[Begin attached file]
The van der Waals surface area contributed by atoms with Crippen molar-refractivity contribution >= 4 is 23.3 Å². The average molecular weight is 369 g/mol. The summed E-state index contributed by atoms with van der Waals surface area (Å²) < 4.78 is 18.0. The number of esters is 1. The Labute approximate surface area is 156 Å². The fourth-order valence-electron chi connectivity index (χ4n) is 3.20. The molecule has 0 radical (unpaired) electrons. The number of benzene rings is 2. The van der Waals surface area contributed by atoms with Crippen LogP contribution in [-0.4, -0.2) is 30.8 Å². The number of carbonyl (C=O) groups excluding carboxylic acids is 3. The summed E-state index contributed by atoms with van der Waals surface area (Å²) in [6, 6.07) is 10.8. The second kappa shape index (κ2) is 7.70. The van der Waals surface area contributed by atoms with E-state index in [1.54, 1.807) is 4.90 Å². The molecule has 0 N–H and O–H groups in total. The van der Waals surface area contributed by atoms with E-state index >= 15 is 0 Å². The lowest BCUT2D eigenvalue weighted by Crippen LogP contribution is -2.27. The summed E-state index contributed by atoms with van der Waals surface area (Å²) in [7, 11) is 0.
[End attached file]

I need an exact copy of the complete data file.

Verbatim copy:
The van der Waals surface area contributed by atoms with Crippen molar-refractivity contribution >= 4 is 23.3 Å². The average molecular weight is 369 g/mol. The summed E-state index contributed by atoms with van der Waals surface area (Å²) < 4.78 is 18.0. The number of esters is 1. The Labute approximate surface area is 156 Å². The fourth-order valence-electron chi connectivity index (χ4n) is 3.20. The molecule has 0 radical (unpaired) electrons. The number of benzene rings is 2. The van der Waals surface area contributed by atoms with Crippen LogP contribution in [-0.4, -0.2) is 30.8 Å². The number of carbonyl (C=O) groups excluding carboxylic acids is 3. The summed E-state index contributed by atoms with van der Waals surface area (Å²) in [6, 6.07) is 10.8. The second kappa shape index (κ2) is 7.70. The van der Waals surface area contributed by atoms with E-state index in [1.54, 1.807) is 4.90 Å². The molecule has 0 N–H and O–H groups in total. The van der Waals surface area contributed by atoms with E-state index >= 15 is 0 Å². The lowest BCUT2D eigenvalue weighted by Crippen LogP contribution is -2.27. The summed E-state index contributed by atoms with van der Waals surface area (Å²) in [7, 11) is 0.